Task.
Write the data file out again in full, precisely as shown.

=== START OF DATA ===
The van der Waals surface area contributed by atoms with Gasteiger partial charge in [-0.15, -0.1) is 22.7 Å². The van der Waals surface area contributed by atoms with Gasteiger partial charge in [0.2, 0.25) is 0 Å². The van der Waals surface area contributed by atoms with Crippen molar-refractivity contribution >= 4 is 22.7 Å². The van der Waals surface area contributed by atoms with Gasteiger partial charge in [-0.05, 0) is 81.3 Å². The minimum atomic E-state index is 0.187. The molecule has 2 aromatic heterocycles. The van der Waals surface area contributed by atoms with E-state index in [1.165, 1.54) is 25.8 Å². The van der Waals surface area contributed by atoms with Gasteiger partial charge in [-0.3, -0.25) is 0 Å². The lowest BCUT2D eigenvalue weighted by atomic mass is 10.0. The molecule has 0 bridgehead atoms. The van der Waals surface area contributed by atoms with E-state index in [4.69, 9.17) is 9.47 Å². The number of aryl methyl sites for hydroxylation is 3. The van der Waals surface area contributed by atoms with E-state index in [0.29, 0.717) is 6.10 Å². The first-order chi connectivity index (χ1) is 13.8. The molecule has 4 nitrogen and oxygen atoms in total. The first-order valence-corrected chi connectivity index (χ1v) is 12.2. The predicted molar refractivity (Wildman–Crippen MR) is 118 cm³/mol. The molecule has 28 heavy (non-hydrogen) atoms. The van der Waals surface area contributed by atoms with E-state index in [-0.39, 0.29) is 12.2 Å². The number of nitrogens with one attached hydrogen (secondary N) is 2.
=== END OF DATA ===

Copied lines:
The van der Waals surface area contributed by atoms with Gasteiger partial charge in [-0.15, -0.1) is 22.7 Å². The van der Waals surface area contributed by atoms with Gasteiger partial charge in [0.2, 0.25) is 0 Å². The van der Waals surface area contributed by atoms with Crippen molar-refractivity contribution >= 4 is 22.7 Å². The van der Waals surface area contributed by atoms with Gasteiger partial charge in [-0.05, 0) is 81.3 Å². The minimum atomic E-state index is 0.187. The molecule has 2 aromatic heterocycles. The van der Waals surface area contributed by atoms with E-state index in [1.165, 1.54) is 25.8 Å². The van der Waals surface area contributed by atoms with Gasteiger partial charge in [-0.3, -0.25) is 0 Å². The lowest BCUT2D eigenvalue weighted by atomic mass is 10.0. The molecule has 0 bridgehead atoms. The van der Waals surface area contributed by atoms with E-state index in [4.69, 9.17) is 9.47 Å². The number of aryl methyl sites for hydroxylation is 3. The van der Waals surface area contributed by atoms with E-state index in [0.29, 0.717) is 6.10 Å². The first-order chi connectivity index (χ1) is 13.8. The molecule has 4 nitrogen and oxygen atoms in total. The first-order valence-corrected chi connectivity index (χ1v) is 12.2. The predicted molar refractivity (Wildman–Crippen MR) is 118 cm³/mol. The molecule has 28 heavy (non-hydrogen) atoms. The van der Waals surface area contributed by atoms with E-state index in [-0.39, 0.29) is 12.2 Å². The number of nitrogens with one attached hydrogen (secondary N) is 2.